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Monday, July 10, 2006

Eliminating Friction in Financial Services

By William Trent, CFA of Stock Market Beat

As much attention as is given to high-flying Internet stocks, people often forget that the biggest impact from the Internet has been the disruption to traditional industries that results from removing friction from everyday transactions. Many businesses were built around the friction, and they are in the most danger from its removal.

Financial services constitute a huge industry that is ripe for removal of some of these frictions. The profit margin banks earn from the spread between the interest rate they give savers and that which they charge borrowers could easily be divided among the borrowers and lenders themselves.

There are many hurdles, including the heavy regulation to which banks must adhere and the desire of law enforcement agencies to monitor money flows. Is online peer-to-peer lending simply a loan between two people (which happens all the time and is not regulated) or a banking transaction that requires regulation? One company aims to find out, and the impact on the banking world could be significant:

Would you lend cash to a stranger? - Money - Times Online

You may think the idea sounds crazy, but a growing number of people are lending their own money over the internet — and they are receiving market-beating rates in the process. In fact, the idea has proved so popular that the British internet company that came up with the concept has decided to expand into the United States.

The website has been described as the eBay of personal finance and has attracted more than 78,000 members, who have loaned or borrowed more than £2 million since its launch in March last year.

James Alexander, the co-founder and chief operating officer of Zopa, which stands for “zone of possible agreement”, says that the service is for people who would rather lend and borrow directly than deal with faceless corporations. He says: “Lending through Zopa gives people a better, fairer and more transparent rate of return than they could expect from a bank — and the chance to help others to get a better deal. It is a more connected and personal way of dealing with money.”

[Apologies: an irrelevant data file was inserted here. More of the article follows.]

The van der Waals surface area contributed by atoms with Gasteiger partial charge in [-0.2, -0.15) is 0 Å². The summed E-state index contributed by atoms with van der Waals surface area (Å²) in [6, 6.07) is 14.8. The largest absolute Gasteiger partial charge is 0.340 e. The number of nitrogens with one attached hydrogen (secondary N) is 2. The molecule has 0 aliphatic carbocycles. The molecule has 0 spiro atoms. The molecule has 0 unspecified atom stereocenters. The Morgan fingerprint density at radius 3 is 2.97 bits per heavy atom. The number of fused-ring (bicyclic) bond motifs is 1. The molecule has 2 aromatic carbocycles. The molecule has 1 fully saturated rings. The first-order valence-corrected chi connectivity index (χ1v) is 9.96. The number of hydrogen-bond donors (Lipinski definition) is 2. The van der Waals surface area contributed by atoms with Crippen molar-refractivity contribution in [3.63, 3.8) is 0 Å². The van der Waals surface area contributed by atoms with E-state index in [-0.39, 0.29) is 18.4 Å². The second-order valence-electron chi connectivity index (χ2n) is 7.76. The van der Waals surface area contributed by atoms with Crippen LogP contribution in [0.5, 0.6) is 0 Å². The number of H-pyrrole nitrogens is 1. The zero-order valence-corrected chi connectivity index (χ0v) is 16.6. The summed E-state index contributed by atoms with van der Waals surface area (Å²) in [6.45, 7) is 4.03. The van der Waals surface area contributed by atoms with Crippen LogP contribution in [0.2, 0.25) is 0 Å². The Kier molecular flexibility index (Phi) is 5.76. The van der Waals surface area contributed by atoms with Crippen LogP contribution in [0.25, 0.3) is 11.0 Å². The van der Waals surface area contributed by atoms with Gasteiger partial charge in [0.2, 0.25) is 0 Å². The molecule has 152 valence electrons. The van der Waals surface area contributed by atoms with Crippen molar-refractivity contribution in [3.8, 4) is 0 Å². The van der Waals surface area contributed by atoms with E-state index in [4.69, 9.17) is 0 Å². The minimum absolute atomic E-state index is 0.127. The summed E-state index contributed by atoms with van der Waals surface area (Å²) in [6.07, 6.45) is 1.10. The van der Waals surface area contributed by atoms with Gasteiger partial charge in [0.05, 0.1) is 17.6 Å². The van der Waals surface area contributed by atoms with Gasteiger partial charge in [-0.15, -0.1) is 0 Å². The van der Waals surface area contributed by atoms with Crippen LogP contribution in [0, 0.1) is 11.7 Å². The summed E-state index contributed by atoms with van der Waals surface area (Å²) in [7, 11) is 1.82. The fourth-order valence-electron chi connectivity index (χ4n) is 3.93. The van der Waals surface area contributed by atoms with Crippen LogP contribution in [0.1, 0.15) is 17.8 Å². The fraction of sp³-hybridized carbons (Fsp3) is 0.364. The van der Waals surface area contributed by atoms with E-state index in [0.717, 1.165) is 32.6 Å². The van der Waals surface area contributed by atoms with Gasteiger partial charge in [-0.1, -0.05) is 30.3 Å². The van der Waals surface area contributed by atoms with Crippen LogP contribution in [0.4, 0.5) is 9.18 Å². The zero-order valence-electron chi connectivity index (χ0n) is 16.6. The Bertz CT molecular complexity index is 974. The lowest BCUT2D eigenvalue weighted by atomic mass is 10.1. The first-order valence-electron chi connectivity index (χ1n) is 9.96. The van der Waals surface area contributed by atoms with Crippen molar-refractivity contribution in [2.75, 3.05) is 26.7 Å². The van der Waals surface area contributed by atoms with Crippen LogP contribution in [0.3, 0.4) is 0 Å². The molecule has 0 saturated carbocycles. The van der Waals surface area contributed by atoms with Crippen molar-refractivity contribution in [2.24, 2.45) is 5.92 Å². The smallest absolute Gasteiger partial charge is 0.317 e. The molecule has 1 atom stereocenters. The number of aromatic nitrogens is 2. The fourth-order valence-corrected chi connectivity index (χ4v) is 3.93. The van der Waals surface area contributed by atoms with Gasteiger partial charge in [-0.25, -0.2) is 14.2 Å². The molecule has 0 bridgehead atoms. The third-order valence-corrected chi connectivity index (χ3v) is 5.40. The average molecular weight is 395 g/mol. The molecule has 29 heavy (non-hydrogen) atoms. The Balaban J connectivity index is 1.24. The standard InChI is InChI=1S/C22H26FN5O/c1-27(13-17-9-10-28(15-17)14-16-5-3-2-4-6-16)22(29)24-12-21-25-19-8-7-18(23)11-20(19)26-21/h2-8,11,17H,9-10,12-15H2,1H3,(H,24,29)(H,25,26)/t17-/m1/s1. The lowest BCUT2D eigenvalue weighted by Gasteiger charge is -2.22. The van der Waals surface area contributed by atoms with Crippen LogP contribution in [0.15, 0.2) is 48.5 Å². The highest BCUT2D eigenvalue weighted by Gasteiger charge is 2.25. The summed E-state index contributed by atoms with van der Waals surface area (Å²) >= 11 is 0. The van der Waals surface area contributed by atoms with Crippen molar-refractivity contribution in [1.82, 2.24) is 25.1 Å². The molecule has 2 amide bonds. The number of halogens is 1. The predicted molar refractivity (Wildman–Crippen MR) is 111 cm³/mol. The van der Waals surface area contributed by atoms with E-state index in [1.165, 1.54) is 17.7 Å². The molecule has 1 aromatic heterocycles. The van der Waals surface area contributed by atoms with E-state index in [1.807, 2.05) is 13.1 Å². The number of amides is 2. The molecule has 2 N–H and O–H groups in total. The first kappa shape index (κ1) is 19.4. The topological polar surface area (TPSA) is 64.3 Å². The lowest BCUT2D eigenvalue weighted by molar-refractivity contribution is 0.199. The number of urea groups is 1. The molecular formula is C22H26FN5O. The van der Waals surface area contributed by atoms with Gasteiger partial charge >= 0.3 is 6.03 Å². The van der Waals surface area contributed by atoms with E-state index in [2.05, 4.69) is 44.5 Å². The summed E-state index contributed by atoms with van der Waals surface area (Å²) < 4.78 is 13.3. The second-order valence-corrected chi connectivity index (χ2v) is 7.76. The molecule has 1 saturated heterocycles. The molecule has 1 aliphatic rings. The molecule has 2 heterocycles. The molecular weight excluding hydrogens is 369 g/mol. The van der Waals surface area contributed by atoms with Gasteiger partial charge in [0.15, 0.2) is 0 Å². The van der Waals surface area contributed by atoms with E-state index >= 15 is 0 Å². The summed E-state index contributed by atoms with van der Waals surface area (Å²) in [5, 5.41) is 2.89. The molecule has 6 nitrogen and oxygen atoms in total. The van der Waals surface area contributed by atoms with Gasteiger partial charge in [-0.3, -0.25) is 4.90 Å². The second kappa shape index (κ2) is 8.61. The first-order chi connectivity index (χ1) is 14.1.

The average rate of return for lenders on Zopa is 7 per cent, before tax and defaults, and the average loan rate is similar. Mr Alexander says that it would be difficult for a Zopa member to obtain a better deal on the open market.

Since the launch, the default rate on loans has been only 0.05 per cent, although Zopa warns its lenders to expect a default rate of between 1.3 per cent and 3 per cent.

Mr Alexander says that Zopa has a rigorous credit-checking procedure and accepts only the top 50 per cent of borrowers as members.

The website works by ranking accepted borrowers into two categories: type A and type B. Lenders can offer their savings to either type of borrower at any rate of interest for a set period of between six months and five years. Every loan offer goes into one of 12 marketplaces that reflect the six different loan lengths for type A and type B borrowers. Members can borrow up to £15,000 and are matched automatically with the deals in their marketplace that meet their criteria. If a lender’s loan rate is too high, there will be no takers and the money will simply sit there earning the 3.5 per cent paid by Zopa.

Lenders can offer up to £25,000, but from Monday this cap is being abolished. Deposits of more than £500 are always distributed between at least 50 borrowers to minimise the risk of bad debt. Deposits of less than £500 are distributed in £10 chunks. At present Zopa is offering a 2 per cent bonus to lenders.

Lenders and borrowers enter a legally binding contract with each other and Zopa manages the collection of monthly repayments. If a repayment is late, Zopa levels a fine. It also uses the same recovery processes that banks use. Zopa says that lenders who fall victim to fraud will have losses refunded.

The website makes its money by charging borrowers a 0.5 per cent fee and taking a 0.5 per cent annual charge from lenders. It also sells payment protection insurance (PPI) and introduces unsuccessful applicants to other loan companies. However, Ms Owens says that anyone borrowing on Zopa should shop around if they want PPI.

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